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I have a large-ish lightbox similar to this.

I would like to use it with a handheld camera. How do I go about calculateing how much light I need?

I would like to use cheap continuous lights. Is there a formula or even guidelines for estimating how many lumens are required?

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  • \$\begingroup\$ Out of interest, why aren't you using a tripod? \$\endgroup\$ Nov 20, 2014 at 13:00
  • \$\begingroup\$ I am using a tripod currently, and its working fairly well. But I've not got much room so I am constantly setting it up and taking it down so it's not in the way. Also I find that it takes a little bit of fiddling to adjust the camera position. I figure if I can get a handheld setup I could get through things much quicker. \$\endgroup\$
    – Ken
    Nov 20, 2014 at 13:46
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    \$\begingroup\$ It does have the advantage of drastically improving sharpness though... \$\endgroup\$ Nov 20, 2014 at 13:52
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    \$\begingroup\$ How long is a piece of string? \$\endgroup\$ Nov 20, 2014 at 16:03
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    \$\begingroup\$ With continuous lighting at 1/100s and ISO 100, yes, you are being unrealistic. \$\endgroup\$
    – Robin
    Nov 26, 2014 at 20:02

2 Answers 2

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It's not trivial to calculate from scratch the amount of light required (as you have no idea how much is absorbed, reflected etc. and it will vary according to how the lights are positioned).

What you can do, is find out what shutter speed your camera meter is suggesting currently and work it out from there.

You'll want to aim for 1/2f where f is the focal length. So if your lens is 50mm, your target shutter speed is 1/100s. If your camera is reporting 1/25s in A mode, then you need 4x as much light to reliably shoot handheld. So if you're using a 25W bulb now, you'd need a 100W bulb (of the same type).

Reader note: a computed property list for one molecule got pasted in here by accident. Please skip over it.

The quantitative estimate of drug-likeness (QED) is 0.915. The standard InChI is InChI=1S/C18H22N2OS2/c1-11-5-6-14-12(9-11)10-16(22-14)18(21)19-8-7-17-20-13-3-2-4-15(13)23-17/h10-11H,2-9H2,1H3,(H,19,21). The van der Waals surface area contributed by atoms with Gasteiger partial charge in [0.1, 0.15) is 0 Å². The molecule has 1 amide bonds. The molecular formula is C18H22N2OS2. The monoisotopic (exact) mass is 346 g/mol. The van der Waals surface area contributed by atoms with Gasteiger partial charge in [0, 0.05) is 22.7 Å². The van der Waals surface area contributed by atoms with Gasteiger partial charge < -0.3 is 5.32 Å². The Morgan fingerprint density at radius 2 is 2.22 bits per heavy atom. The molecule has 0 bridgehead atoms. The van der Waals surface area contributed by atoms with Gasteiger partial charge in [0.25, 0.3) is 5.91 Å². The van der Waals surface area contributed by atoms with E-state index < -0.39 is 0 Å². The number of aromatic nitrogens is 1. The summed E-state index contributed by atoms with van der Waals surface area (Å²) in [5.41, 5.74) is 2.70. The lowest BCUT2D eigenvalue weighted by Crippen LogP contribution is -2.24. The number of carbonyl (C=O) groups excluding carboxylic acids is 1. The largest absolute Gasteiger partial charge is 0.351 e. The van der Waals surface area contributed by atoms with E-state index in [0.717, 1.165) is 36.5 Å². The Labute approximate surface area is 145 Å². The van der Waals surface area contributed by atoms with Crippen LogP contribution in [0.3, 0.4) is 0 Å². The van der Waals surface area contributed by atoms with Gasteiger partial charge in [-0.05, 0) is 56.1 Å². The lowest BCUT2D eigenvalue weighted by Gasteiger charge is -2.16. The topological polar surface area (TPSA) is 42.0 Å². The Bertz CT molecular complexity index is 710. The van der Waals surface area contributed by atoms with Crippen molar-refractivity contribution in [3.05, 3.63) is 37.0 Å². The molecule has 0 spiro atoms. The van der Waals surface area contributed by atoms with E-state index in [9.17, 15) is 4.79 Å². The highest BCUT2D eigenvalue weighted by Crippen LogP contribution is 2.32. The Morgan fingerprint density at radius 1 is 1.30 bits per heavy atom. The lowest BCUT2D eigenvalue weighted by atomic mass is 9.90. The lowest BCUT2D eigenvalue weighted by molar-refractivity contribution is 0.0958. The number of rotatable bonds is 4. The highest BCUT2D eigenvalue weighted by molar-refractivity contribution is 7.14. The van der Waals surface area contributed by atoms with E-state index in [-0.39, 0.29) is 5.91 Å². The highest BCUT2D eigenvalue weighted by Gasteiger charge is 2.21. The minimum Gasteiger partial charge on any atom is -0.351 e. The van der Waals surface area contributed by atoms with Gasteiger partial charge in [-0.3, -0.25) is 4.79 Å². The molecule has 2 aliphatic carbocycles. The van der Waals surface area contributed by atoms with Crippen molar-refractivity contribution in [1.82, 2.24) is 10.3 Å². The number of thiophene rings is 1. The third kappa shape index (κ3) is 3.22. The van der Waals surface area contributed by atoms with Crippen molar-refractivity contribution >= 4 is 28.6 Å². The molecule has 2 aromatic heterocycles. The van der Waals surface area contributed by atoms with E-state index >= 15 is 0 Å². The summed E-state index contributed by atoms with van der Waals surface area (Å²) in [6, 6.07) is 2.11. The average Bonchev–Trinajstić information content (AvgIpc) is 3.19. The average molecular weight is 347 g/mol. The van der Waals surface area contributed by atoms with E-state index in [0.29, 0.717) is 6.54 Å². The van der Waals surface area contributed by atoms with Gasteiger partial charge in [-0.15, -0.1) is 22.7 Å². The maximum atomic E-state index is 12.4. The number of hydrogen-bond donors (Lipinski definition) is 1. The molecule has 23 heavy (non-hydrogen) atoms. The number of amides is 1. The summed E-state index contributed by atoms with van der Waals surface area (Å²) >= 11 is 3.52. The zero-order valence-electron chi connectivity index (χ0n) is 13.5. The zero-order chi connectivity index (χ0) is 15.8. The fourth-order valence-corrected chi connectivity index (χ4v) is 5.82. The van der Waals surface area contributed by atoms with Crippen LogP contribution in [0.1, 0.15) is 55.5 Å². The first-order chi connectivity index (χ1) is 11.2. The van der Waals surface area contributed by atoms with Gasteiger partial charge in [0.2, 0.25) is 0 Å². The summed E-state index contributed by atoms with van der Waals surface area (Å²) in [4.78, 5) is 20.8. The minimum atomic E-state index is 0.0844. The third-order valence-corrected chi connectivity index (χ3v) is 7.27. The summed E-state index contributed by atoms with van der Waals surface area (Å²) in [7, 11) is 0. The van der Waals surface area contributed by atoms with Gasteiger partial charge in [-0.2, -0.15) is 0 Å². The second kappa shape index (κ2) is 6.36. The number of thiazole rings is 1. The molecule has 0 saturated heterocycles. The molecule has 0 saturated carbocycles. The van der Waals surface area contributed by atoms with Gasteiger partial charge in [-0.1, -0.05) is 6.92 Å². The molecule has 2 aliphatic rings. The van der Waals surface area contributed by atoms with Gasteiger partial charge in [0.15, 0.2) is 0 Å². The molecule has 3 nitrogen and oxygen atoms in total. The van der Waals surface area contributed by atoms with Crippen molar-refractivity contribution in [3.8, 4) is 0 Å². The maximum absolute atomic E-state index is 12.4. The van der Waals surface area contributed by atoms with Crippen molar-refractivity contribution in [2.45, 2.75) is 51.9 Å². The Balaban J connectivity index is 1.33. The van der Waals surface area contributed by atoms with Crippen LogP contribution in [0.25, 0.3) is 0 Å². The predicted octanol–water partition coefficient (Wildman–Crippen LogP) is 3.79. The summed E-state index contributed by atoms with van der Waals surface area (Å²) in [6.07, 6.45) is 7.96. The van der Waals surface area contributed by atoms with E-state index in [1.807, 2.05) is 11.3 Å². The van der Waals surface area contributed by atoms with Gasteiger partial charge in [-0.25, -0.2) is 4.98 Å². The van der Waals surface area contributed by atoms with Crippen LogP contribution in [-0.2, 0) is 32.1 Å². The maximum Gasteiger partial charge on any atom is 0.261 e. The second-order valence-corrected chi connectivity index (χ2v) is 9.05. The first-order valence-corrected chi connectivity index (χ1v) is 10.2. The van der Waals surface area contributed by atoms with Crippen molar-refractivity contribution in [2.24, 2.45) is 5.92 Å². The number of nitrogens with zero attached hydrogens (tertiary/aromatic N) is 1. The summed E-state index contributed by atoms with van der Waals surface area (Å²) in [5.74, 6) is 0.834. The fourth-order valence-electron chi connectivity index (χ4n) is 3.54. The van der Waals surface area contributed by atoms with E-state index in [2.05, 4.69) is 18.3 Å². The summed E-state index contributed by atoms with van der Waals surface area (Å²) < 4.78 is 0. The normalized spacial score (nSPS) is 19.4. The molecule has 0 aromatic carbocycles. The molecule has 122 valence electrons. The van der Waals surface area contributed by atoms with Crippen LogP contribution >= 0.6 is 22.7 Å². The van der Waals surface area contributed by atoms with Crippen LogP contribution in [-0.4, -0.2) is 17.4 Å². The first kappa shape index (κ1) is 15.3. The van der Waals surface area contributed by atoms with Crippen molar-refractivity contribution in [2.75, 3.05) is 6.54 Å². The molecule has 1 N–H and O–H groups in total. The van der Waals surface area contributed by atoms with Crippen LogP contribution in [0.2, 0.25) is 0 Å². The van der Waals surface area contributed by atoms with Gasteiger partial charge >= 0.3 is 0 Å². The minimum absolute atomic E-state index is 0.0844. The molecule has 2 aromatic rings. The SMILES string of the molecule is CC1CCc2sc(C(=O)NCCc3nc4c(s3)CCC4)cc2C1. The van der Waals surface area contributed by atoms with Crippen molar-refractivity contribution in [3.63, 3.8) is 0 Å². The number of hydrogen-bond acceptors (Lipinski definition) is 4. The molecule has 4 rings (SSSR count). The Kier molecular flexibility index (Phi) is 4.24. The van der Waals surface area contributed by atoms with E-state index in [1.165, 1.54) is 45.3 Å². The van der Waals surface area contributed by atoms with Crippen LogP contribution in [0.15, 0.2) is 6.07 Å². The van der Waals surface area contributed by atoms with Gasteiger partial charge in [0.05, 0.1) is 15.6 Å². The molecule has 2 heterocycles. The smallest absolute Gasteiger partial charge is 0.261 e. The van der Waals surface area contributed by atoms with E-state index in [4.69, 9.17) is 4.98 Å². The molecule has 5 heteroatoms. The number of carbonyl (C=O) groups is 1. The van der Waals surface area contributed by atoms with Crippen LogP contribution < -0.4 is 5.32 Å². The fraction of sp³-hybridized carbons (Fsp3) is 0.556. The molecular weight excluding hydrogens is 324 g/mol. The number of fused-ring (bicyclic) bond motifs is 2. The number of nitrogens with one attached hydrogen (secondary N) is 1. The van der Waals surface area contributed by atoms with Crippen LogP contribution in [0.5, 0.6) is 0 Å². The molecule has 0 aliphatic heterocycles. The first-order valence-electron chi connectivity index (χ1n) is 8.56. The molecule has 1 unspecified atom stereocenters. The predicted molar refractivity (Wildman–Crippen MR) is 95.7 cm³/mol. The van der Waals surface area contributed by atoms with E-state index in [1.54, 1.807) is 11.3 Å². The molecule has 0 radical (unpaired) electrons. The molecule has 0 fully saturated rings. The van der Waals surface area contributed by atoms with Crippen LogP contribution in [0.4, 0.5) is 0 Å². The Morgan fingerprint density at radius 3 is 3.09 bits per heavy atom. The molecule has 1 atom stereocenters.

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  • \$\begingroup\$ That kinds seems obvious now that you mention it. \$\endgroup\$
    – Ken
    Nov 20, 2014 at 19:09
  • \$\begingroup\$ When this was written the lamps were probably incandescent, so the light output went up faster than the wattage. Now that they are LEDs the linear relationship probably holds but the spectrum is not as nice. \$\endgroup\$ yesterday
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You may find useful this wikipedia page

You can calculate the exposure value with the given formula:

$$\begin{align} \mathrm{EV} &= \log_2{N^2\over t} \\ &= 2\log_2{N}-\log_2{t} \end{align}$$

where:

  • \$N\$ is the f-number (aperture) you will use; and
  • \$t\$ is the exposure time you will use.

They both depend on your camera: search a middle aperture for your lens and a time you will likely use (a rule of thumb is that the slower time you should use freehand is the inverse of your focal length (i.e. if you have a 50 mm lens, you should use 1/50 of sec))

When you have an EV number, check against the table in page I linked and see if you can convert it in a bulb :-)

Apart from that, it's interesting to measure EV value in itself; frankly I think using a support is a better policy because it also allows you to study your composition more at ease. Consider using a monopod if a tripod is too big.

Also, the above formula is for ISO 100 sensibility; should you use a different ISO setting, you need to correct the EV value accordingly. In the linked page there are the necessary details.

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  • \$\begingroup\$ OK so if I'm understanding this correctly, according to the article quoted, if I want an EV of 10, I need 2560lux coming from the scene. So that puts a lower bound on the amount of light needed? So I need 2560lumens/sqm going INTO the lightbox as a minimum? \$\endgroup\$
    – Ken
    Nov 20, 2014 at 18:28
  • \$\begingroup\$ So it seems, even if I must confess that it looks a bit too much, at first sight. You can adopt the more pragmatic approach described by Matt Grum and compare the results, it could be interesting if you post here your findings. \$\endgroup\$
    – Chosmos
    Nov 20, 2014 at 18:56

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